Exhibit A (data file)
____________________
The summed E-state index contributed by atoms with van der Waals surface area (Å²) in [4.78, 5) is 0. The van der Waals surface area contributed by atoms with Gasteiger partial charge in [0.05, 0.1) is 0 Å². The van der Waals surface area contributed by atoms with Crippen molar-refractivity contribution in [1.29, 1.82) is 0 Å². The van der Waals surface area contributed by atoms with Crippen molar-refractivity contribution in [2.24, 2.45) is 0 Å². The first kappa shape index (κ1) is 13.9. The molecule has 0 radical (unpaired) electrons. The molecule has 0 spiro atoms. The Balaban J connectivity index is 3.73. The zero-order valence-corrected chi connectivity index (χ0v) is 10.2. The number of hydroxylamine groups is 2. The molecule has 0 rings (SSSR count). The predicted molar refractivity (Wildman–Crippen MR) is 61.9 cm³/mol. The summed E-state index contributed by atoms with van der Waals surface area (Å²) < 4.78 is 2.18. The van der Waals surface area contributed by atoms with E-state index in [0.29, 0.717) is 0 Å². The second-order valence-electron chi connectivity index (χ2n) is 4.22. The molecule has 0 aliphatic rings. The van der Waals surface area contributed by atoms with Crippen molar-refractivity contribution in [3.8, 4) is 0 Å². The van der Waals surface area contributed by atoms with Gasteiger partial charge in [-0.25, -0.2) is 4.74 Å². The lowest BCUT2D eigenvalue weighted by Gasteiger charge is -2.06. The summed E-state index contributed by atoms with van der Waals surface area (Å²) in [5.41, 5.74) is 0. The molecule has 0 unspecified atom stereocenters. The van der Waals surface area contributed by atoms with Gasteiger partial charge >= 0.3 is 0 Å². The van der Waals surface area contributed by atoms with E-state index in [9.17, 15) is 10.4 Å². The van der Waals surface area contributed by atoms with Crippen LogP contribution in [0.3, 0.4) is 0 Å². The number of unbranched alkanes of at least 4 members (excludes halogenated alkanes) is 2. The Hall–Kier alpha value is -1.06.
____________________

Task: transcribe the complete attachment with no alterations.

The summed E-state index contributed by atoms with van der Waals surface area (Å²) in [4.78, 5) is 0. The van der Waals surface area contributed by atoms with Gasteiger partial charge in [0.05, 0.1) is 0 Å². The van der Waals surface area contributed by atoms with Crippen molar-refractivity contribution in [1.29, 1.82) is 0 Å². The van der Waals surface area contributed by atoms with Crippen molar-refractivity contribution in [2.24, 2.45) is 0 Å². The first kappa shape index (κ1) is 13.9. The molecule has 0 radical (unpaired) electrons. The molecule has 0 spiro atoms. The Balaban J connectivity index is 3.73. The zero-order valence-corrected chi connectivity index (χ0v) is 10.2. The number of hydroxylamine groups is 2. The molecule has 0 rings (SSSR count). The predicted molar refractivity (Wildman–Crippen MR) is 61.9 cm³/mol. The summed E-state index contributed by atoms with van der Waals surface area (Å²) < 4.78 is 2.18. The van der Waals surface area contributed by atoms with E-state index in [0.29, 0.717) is 0 Å². The second-order valence-electron chi connectivity index (χ2n) is 4.22. The molecule has 0 aliphatic rings. The van der Waals surface area contributed by atoms with Crippen molar-refractivity contribution in [3.8, 4) is 0 Å². The van der Waals surface area contributed by atoms with Gasteiger partial charge in [-0.25, -0.2) is 4.74 Å². The lowest BCUT2D eigenvalue weighted by Gasteiger charge is -2.06. The summed E-state index contributed by atoms with van der Waals surface area (Å²) in [5.41, 5.74) is 0. The molecule has 0 unspecified atom stereocenters. The van der Waals surface area contributed by atoms with Gasteiger partial charge >= 0.3 is 0 Å². The van der Waals surface area contributed by atoms with E-state index in [9.17, 15) is 10.4 Å². The van der Waals surface area contributed by atoms with Crippen LogP contribution in [0.3, 0.4) is 0 Å². The number of unbranched alkanes of at least 4 members (excludes halogenated alkanes) is 2. The Hall–Kier alpha value is -1.06.